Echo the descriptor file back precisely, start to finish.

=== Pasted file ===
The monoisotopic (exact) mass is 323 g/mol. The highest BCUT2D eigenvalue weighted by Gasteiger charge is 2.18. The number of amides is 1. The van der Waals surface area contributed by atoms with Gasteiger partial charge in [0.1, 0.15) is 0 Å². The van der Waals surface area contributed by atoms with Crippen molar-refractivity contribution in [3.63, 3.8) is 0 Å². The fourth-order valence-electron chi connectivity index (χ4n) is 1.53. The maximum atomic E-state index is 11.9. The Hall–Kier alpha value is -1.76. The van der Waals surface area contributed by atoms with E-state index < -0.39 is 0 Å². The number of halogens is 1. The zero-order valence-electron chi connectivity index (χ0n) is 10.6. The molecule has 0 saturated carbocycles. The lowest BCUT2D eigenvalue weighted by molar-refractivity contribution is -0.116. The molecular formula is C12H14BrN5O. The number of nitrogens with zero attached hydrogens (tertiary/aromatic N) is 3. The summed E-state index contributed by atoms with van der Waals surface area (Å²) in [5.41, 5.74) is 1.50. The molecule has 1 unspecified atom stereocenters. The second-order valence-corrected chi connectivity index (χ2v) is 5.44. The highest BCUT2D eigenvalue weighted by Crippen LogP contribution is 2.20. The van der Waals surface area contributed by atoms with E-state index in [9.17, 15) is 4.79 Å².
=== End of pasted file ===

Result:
The monoisotopic (exact) mass is 323 g/mol. The highest BCUT2D eigenvalue weighted by Gasteiger charge is 2.18. The number of amides is 1. The van der Waals surface area contributed by atoms with Gasteiger partial charge in [0.1, 0.15) is 0 Å². The van der Waals surface area contributed by atoms with Crippen molar-refractivity contribution in [3.63, 3.8) is 0 Å². The fourth-order valence-electron chi connectivity index (χ4n) is 1.53. The maximum atomic E-state index is 11.9. The Hall–Kier alpha value is -1.76. The van der Waals surface area contributed by atoms with E-state index < -0.39 is 0 Å². The number of halogens is 1. The zero-order valence-electron chi connectivity index (χ0n) is 10.6. The molecule has 0 saturated carbocycles. The lowest BCUT2D eigenvalue weighted by molar-refractivity contribution is -0.116. The molecular formula is C12H14BrN5O. The number of nitrogens with zero attached hydrogens (tertiary/aromatic N) is 3. The summed E-state index contributed by atoms with van der Waals surface area (Å²) in [5.41, 5.74) is 1.50. The molecule has 1 unspecified atom stereocenters. The second-order valence-corrected chi connectivity index (χ2v) is 5.44. The highest BCUT2D eigenvalue weighted by Crippen LogP contribution is 2.20. The van der Waals surface area contributed by atoms with E-state index in [9.17, 15) is 4.79 Å².